The Mulleavy sister’s label is relatively new on the fashion scene, but in the six short years since the brand’s inception they have made such an impression on the industry that their FROW is a ‘who is who’ of the fashion and celebrity worlds. Their NYFW show was attended by heavy weights such as Anna Wintour, Tavi, and Beyoncé to name just a few.
For this collection the sisters reached into their Art History backgrounds and paid homage to one of the biggest talents of the art world – Vincent Van Gogh – by featuring colourful floral prints depicting images of sunflowers, idyllic countryside scenes and starry skies throughout their range.
The theme running throughout the pieces appeared to be ‘dreams’ and was reflected in delicate layers of silk and tulle in deep blues, purples, and greens that resembled a waking fantasy. Cuts were kept simple in order to allow the prints to command the attention they deserved.
Sheer was a heavy presence throughout the collection and helped to keep the pieces light. Flowers and patterns that resembled tumbling waves were carefully embroidered onto these sheer elements – giving the impression that model and piece were entwined. A powerful metaphor.
Spring/Summer traditionally features bright colours across all designers and Rodarte didn’t disappoint here. The mix of marigolds and oranges brought an element of fun to the collection, whilst the sky blues and purples gave it more depth and invited us to explore the hot months in something a little bit darker whilst still maintaining that summery feel.
The light fabrics featured were ideal for a Spring/Summer collection but where the sisters had opted to use heavier materials for some of their day dresses they still experimented with their flirtatious side by featuring peek-a-boo holes and cut away backs – perfect for getting everyone here at Designer Ladies looking forward to the Spring already!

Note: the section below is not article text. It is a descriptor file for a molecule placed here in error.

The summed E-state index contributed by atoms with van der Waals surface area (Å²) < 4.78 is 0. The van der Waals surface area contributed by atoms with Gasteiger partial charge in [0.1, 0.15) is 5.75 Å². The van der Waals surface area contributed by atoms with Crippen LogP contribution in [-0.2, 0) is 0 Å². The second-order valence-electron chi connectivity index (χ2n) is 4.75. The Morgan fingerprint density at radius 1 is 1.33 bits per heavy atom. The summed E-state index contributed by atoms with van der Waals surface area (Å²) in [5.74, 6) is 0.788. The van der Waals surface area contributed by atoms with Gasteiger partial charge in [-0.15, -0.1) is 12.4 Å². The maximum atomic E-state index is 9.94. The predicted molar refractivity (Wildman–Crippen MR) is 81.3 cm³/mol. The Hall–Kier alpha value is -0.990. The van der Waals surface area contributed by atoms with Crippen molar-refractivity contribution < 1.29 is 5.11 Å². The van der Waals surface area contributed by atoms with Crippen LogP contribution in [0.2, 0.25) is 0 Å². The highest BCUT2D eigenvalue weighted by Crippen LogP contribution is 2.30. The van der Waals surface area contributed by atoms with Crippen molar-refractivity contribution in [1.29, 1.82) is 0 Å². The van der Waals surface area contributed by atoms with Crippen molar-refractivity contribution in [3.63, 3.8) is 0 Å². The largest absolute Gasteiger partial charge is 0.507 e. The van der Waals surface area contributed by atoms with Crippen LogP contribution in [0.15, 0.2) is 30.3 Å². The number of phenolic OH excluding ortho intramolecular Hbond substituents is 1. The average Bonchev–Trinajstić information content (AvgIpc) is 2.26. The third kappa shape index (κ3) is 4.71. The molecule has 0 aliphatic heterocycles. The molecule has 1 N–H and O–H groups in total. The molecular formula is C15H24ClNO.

Cuts were simple – goddess drapes, dropped waists, folded layers, circle skirts, and sailor collars, but they worked together with the colours and embroidery to tell a story – something that is very difficult to do not only in the pieces but to be able to communicate clearly to the audience at the same time.
Alongside the dresses were simple tunic style tops and cropped trousers in yellows and purples – continuing the Van Gogh theme but appealing to their sleeker customers for whom the rest of the collection may have been too little girly.
Although this collection was one of the prettiest of the week and this was one of my favourite shows, I did feel that it was a touch too mass market. There seemed to be less experimentation than we have come to love the sisters for. Instead, they used two very popular paintings as the inspiration for their prints and stuck to fail safe patterns. I would have liked to see the sisters take a few more risks, but as ‘safe’ as these designs are, it is difficult to argue against their undeniable beauty and I expect we will see these pieces on the red carpet and replicated by all of the High Street stores in the coming months.
As the show ended ‘Once Upon a Dream’ from the Disney film ‘Sleeping Beauty’ was played to the audience, a fitting end to a dreamlike show.